New Delhi: India should presume that China negotiates to deceive, said former foreign secretary Vijay Gokhale in an interview to ThePrint Monday.
“Accepting anything at face value, unless it is in a written form and duly signed by both governments, would be extremely dangerous,” said Gokhale, while discussing his book ‘The Long Game: How the Chinese Negotiate with India‘ with ThePrint’s Senior Consulting Editor Jyoti Malhotra.
He made the comment while listing three lessons for New Delhi when negotiating with Beijing.
“Lesson number one is to prepare…the second is we have to presume the Chinese negotiate to deceive…The third point is that there are certain vulnerabilities on the Chinese negotiating position and we don’t have to see them as a ten-foot giant,” he said.
Gokhale also identified Tibet as the central point in India-China relations and referred to Chinese President Xi Jinping’s comments on 1 July during the Chinese Communist Party’s centenary celebrations where he said foreign powers attempting to bully China will have their “heads bashed”.
During the event, Xi had also said: “No one should underestimate the resolve, the will and ability of the Chinese people to defend their national sovereignty and territorial integrity”.
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Nehru’s vision of India-China relations was a ‘blinkered approach’
Explaining the change in India’s diplomatic approach to China over the years, Gokhale began by explaining Prime Minister Jawaharlal Nehru’s vision of China.
“Nehru believed that in overall terms, our principal objective was to develop a friendship with China because India and China would be the two emerging powers to shape a post-World War Asia,” he said. “But the Chinese never saw it that way.”
He added that Nehru’s vision was “wishful thinking”, a “romantic” view of China and a “blinkered approach” but that this was also a time when India lacked diplomatic experience and diplomatic systems were not fully developed.
In reference to current India-China border tensions in Ladakh, Gokhale said India has gained maturity in dealing with the Chinese in terms of understanding their approach and negotiating with them.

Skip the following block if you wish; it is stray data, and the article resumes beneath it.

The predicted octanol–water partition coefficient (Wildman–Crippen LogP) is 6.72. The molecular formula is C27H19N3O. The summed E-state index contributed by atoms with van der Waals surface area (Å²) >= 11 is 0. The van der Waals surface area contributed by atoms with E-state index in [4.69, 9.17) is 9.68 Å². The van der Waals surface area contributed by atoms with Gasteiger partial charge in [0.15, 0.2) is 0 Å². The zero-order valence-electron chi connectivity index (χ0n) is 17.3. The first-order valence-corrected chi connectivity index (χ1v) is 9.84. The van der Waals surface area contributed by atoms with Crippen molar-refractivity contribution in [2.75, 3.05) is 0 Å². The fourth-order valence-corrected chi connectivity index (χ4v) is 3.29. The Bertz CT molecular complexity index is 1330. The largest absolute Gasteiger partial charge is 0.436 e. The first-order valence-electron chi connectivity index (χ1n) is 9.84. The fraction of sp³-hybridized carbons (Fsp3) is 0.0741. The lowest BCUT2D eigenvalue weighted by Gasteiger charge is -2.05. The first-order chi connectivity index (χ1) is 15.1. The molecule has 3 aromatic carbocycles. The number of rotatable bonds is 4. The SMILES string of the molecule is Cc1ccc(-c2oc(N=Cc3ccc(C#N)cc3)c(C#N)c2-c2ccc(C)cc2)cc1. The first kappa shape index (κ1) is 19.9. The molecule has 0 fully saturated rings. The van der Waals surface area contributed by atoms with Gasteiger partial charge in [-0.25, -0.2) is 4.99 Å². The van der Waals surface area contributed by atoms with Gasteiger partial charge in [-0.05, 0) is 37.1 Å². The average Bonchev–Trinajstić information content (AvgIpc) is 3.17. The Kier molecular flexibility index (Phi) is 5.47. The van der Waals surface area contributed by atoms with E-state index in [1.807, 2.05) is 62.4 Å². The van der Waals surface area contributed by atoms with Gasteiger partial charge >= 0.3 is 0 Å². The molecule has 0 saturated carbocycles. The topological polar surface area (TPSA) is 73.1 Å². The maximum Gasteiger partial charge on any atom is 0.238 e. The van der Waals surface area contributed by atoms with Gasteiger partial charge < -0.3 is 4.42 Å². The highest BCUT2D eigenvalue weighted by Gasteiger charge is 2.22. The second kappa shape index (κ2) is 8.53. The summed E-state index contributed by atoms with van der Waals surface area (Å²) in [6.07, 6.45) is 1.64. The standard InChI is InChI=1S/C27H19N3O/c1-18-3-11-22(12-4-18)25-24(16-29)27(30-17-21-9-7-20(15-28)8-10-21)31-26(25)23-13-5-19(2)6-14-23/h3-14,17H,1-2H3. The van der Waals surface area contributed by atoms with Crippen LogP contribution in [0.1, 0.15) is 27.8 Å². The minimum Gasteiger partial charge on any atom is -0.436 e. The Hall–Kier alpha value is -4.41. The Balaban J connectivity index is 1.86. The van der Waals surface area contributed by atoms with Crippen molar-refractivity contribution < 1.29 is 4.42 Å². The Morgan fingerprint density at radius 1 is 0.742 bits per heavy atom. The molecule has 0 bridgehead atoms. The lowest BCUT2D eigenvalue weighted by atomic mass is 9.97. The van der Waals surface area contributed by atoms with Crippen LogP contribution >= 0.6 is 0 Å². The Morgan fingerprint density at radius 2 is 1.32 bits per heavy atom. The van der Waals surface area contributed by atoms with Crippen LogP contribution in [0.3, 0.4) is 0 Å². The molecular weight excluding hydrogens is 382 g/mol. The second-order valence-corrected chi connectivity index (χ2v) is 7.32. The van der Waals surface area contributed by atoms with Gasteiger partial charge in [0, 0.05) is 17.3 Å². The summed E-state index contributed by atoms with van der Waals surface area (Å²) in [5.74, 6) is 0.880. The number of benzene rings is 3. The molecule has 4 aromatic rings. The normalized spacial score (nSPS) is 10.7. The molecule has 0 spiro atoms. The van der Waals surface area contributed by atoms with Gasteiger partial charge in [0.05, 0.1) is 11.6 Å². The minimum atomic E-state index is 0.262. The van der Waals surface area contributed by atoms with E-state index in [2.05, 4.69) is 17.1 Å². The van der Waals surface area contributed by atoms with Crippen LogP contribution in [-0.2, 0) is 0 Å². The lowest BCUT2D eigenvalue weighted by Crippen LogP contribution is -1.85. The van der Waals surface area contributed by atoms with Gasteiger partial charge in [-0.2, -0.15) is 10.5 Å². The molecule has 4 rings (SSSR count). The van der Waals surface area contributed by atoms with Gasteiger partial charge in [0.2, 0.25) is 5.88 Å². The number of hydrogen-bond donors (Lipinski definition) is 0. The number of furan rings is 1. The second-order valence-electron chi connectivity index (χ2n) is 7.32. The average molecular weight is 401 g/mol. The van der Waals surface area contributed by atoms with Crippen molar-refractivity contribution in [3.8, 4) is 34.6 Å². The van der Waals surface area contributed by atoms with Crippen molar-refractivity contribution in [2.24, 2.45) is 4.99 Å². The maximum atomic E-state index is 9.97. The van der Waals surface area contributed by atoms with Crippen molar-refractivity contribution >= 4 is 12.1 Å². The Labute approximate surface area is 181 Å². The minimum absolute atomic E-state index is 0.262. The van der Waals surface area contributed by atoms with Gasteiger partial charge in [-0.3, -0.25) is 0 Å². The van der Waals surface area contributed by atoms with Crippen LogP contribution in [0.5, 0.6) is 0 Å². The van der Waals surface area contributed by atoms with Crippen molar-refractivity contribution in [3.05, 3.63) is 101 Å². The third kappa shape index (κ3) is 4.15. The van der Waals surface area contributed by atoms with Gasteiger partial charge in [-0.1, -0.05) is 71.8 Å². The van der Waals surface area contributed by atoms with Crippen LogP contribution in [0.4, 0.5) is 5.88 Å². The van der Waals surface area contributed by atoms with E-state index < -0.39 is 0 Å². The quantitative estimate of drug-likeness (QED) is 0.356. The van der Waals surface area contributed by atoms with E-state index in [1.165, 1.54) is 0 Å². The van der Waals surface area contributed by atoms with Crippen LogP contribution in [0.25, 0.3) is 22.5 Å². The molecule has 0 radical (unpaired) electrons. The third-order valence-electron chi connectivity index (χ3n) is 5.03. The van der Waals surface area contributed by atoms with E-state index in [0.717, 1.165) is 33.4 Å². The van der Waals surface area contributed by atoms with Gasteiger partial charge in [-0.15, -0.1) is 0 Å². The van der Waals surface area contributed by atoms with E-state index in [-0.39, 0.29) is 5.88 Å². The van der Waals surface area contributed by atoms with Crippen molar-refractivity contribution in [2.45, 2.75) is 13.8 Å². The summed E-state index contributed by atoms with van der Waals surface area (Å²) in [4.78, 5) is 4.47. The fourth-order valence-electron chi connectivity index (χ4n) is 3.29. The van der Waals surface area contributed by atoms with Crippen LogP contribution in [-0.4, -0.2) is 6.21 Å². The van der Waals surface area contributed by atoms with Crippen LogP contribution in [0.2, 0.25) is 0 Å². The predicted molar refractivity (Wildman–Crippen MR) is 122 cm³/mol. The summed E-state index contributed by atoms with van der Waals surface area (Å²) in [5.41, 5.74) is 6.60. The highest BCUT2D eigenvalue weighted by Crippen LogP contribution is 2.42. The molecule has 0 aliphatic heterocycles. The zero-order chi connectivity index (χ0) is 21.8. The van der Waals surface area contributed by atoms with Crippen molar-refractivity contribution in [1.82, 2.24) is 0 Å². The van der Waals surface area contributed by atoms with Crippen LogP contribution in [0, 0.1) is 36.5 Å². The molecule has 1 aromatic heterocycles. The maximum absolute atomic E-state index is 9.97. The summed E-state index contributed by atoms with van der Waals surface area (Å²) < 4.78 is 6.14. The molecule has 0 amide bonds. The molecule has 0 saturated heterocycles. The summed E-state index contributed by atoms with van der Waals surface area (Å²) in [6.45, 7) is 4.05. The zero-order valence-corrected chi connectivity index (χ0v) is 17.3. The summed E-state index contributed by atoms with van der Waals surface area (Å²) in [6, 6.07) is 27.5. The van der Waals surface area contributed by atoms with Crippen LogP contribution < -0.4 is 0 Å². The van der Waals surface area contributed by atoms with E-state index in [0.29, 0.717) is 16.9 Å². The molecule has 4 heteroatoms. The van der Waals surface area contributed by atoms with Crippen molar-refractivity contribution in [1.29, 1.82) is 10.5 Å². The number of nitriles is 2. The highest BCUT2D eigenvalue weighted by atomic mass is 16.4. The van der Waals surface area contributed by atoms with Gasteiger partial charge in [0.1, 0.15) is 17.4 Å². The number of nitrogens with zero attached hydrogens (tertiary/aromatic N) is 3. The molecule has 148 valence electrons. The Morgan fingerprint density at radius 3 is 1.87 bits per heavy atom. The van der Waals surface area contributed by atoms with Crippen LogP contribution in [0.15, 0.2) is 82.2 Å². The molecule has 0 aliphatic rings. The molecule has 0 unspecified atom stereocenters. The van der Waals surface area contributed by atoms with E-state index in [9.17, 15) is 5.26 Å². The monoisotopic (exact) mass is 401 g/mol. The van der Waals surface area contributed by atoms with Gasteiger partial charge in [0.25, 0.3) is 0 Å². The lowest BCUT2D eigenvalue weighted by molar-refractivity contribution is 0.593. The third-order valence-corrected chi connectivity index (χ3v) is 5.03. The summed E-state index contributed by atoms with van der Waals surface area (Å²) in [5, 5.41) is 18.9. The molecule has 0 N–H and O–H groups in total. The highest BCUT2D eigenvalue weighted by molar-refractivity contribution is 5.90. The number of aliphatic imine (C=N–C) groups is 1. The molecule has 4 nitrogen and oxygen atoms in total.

“The [Indian] approach now is essentially of holding firm and of preparing to deal with the emergent situation, rather than holding to a strategy that was there earlier and not adjusting to the new reality,” added Gokhale.
Asked about what led to the Galwan Valley clash last year, Gokhale said: “It’s anybody’s guess why they [China] did this…we don’t have any hard evidence.” He added that Beijing’s actions “violated several fundamental agreements” between India and China.
‘India clawed backed its position in Ladakh with a strong reaction’
By strongly reacting to the Chinese, India was able to “claw back” to its position and reiterate the principle that “either both sides respect previous agreements or we are prepared to respond to any provocation”, said the ex-foreign secretary.
This showed how far India has come from the 1950s in handling the Chinese, he added.
Asked why China wants to intimidate fellow Asian nations, Gokhale said: “China wants to enforce the view that they are the dominant Asian power because they are now looking at becoming the dominant global power. Any potential competitors are to be scared away.” He called this a “flawed” strategy.
“The Chinese side tries to play the game of superior and inferior but I think the Indian side doesn’t want to play that game anymore,” said Gokhale, adding that India demonstrated this stance in Eastern Ladakh.
‘Intimidation is a weapon of Chinese diplomatic arsenal’
“Intimidation is a weapon of the Chinese diplomatic arsenal, whether it is with the Philippines in the South China Sea or with Australia on the trade embargo or South Korea over the deployment of the theatre high altitude defence system that the US placed,” he added.
China has long opposed its objection to the presence of the Terminal High Altitude Area Defense (THAAD), an American anti-ballistic missile defense system, that was deployed in South Korea in 2017. THAAD has also been deployed in the UAE, Guam, Israel and Romania.
(Edited by Paramita Ghosh)
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